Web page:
Wednesday, May 21, 2008

Congressional Candidates: Solve Education Problems

On my national blogs (yeah, I have two, doesn't everybody?) I have a piece posted Wednesday night that discusses the anti-American, pro-Soviet band, the Decembrists, that helped draw the huge crowd for Obama in Oregon. It's quite fascinating. &

Note: On my Hillary Supporters for McCain site, I have some remarkable comments printed by women talking about specific cases of Clinton supporters moving strongly to McCain. I urge you to visit. I always contineu to urge Republican candidates, especially female ones, to go after the huge Hillary vote. Individuals who believe it's time for women to run for high federal offices should strong support people like Melissa Hart, Toni Gilhooley, and Marina Kats. These are all women of tremendous ability and potential.

From time to time, I'll be writing about keys to victory in November. Specifically, If Republican congressional candidates (and our candidate for President, John McCain) can convince voters they have a plan to solve America's key problems, then they should win.

If they don't win in 2008, they can do so in 2010 or 2012. I strongly believe they should start meditating on victory or defeat on the evening of November 4 (election day). Before that, they should be positive about their chances. The goal at this point should be to build a huge base of support, one that will be in place by October of this year -- and will only grow in future years.

Pennsylvanians, like all Americans, send people to Congress to solve problems -- period. We don't send them there to engage in the mud wrestling that prevails under the leadership of Nancy Pelosi and the Democrats. Congress under Pelosi and Harry Reid now has an approval rating of 22%. That may be higher than it deserves.

The performance of Pennsylvania schools, especially in the cities of Pittsburgh and Philadelphia, is absolutely dismal. If the students stayed at home, they wouldn't be doing much worse than they are now.

Is education in the U.S. and Pennsylvania just hopeless? Is there basically nothing that can be done to end the cycle of failure?

In fact, I hope our Republican congressional candidates will say that there is a solution, and it's relatively simple in conception -- even if it's sometimes difficult in execution.

Two basic steps are necessary on the path to dramatically improving education: (1) merit pay in order to reward superior teachers and administrators; (2) real school choice for parents. In other words, it's time to bring education into the mainstream of a society that practices private enteprise and values choice.

Recently, I wrote about Harlem's "Project Success." It emphasizes charter schools -- ones not subject to the restrictions found in most public schools. The Charter institutions have been mushrooming in Harlem -- and sharply improving the educational performance of students in that area.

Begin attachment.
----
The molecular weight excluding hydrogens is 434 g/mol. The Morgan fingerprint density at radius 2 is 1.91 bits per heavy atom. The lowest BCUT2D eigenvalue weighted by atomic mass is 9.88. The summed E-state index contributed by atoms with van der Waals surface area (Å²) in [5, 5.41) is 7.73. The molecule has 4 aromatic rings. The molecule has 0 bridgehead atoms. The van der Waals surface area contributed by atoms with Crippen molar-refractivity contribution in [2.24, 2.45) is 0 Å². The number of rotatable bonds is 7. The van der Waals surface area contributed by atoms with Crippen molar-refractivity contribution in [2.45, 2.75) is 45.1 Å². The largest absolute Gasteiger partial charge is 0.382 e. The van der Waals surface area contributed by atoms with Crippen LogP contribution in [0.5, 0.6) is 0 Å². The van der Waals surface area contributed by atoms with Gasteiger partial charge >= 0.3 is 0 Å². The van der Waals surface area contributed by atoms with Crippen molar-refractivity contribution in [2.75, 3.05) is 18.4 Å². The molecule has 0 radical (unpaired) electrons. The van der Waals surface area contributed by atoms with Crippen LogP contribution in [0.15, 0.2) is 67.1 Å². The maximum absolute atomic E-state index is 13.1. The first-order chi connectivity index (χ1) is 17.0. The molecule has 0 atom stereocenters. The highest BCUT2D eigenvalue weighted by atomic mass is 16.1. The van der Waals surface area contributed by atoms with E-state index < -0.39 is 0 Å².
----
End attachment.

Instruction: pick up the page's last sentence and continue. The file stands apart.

At one Project Success school, a class of first-graders began with mathematics scores that showed only 11% of the students were achieving at grade-level. By the end of the year, the number at grade-level had shot up to 86%.

Gee, why aren't we doing the same thing in Pittsburgh, Philadelphia, Harrisburg -- and, in fact, in every school in the Commonwealth? That is a question the Democrats don't want to answer.

In fact, there is opposition to charter schools like the ones involved in Project Success. The teacher's unions and their Democratic allies in the New York State legislature have opposed some of the key elements of "Success," including longer schools days, non-unionized faculties, and heavy parental support.

I hope our fine Republican candidates say that they support steps that would cause all our school districts to mirror Project Success. It's all well and good to talk about "hope" and "change," but those words must be more than a presidential candidate's empty rhetoric.

Our schools don't exist to provide employment for a minority of mediocre teachers. They should exist to encourage great teaching -- and outstanding performance by students. If our Republican candidates take a no-nonsense stand on this issues, they will get the votes they need to win. .

We need to get across the point that tackling problems like education is not the equivalent of solving the riddle of the universe. Yes, our society does have problems, and no, the Democrats don't have any solutions. Republicans do. It's just that simple.

Please visit the web sites of the following candidates:
Melissa Hart:
Michael Livingston:
Toni Gilhooley:
Marina Kats:

To enable them to bring about positive change, they need your support, including your donations . . .

1 comment:

Mike McNally said...
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